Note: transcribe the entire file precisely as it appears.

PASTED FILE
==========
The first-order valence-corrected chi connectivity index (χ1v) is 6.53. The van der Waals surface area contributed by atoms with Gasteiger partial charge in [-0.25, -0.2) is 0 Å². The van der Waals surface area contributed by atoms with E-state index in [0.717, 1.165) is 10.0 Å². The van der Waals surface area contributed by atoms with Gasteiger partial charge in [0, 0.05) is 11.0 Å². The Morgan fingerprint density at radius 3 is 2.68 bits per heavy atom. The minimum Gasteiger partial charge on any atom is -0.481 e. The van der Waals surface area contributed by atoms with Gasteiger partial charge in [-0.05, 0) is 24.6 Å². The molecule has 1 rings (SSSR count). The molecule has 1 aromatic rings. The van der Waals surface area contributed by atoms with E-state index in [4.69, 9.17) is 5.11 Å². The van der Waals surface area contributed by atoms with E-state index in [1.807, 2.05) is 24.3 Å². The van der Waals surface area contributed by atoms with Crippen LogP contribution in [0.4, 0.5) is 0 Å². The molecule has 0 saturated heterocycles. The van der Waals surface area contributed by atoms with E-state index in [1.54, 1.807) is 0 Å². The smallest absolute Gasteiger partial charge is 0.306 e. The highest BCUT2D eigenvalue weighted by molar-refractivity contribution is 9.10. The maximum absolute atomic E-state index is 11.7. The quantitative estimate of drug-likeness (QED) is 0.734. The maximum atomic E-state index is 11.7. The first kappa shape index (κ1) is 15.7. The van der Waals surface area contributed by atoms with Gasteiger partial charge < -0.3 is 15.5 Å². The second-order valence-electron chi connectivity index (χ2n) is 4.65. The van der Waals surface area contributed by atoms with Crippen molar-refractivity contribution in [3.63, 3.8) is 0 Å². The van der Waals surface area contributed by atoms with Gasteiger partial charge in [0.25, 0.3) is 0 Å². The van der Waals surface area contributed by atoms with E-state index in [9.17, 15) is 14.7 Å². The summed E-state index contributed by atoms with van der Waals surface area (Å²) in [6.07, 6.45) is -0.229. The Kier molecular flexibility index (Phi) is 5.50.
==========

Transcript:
The first-order valence-corrected chi connectivity index (χ1v) is 6.53. The van der Waals surface area contributed by atoms with Gasteiger partial charge in [-0.25, -0.2) is 0 Å². The van der Waals surface area contributed by atoms with E-state index in [0.717, 1.165) is 10.0 Å². The van der Waals surface area contributed by atoms with Gasteiger partial charge in [0, 0.05) is 11.0 Å². The Morgan fingerprint density at radius 3 is 2.68 bits per heavy atom. The minimum Gasteiger partial charge on any atom is -0.481 e. The van der Waals surface area contributed by atoms with Gasteiger partial charge in [-0.05, 0) is 24.6 Å². The molecule has 1 rings (SSSR count). The molecule has 1 aromatic rings. The van der Waals surface area contributed by atoms with E-state index in [4.69, 9.17) is 5.11 Å². The van der Waals surface area contributed by atoms with E-state index in [1.807, 2.05) is 24.3 Å². The van der Waals surface area contributed by atoms with Crippen LogP contribution in [0.4, 0.5) is 0 Å². The molecule has 0 saturated heterocycles. The van der Waals surface area contributed by atoms with E-state index in [1.54, 1.807) is 0 Å². The smallest absolute Gasteiger partial charge is 0.306 e. The highest BCUT2D eigenvalue weighted by molar-refractivity contribution is 9.10. The maximum absolute atomic E-state index is 11.7. The quantitative estimate of drug-likeness (QED) is 0.734. The maximum atomic E-state index is 11.7. The first kappa shape index (κ1) is 15.7. The van der Waals surface area contributed by atoms with Gasteiger partial charge < -0.3 is 15.5 Å². The second-order valence-electron chi connectivity index (χ2n) is 4.65. The van der Waals surface area contributed by atoms with Crippen molar-refractivity contribution in [3.63, 3.8) is 0 Å². The van der Waals surface area contributed by atoms with Gasteiger partial charge in [0.25, 0.3) is 0 Å². The van der Waals surface area contributed by atoms with E-state index in [9.17, 15) is 14.7 Å². The summed E-state index contributed by atoms with van der Waals surface area (Å²) in [6.07, 6.45) is -0.229. The Kier molecular flexibility index (Phi) is 5.50.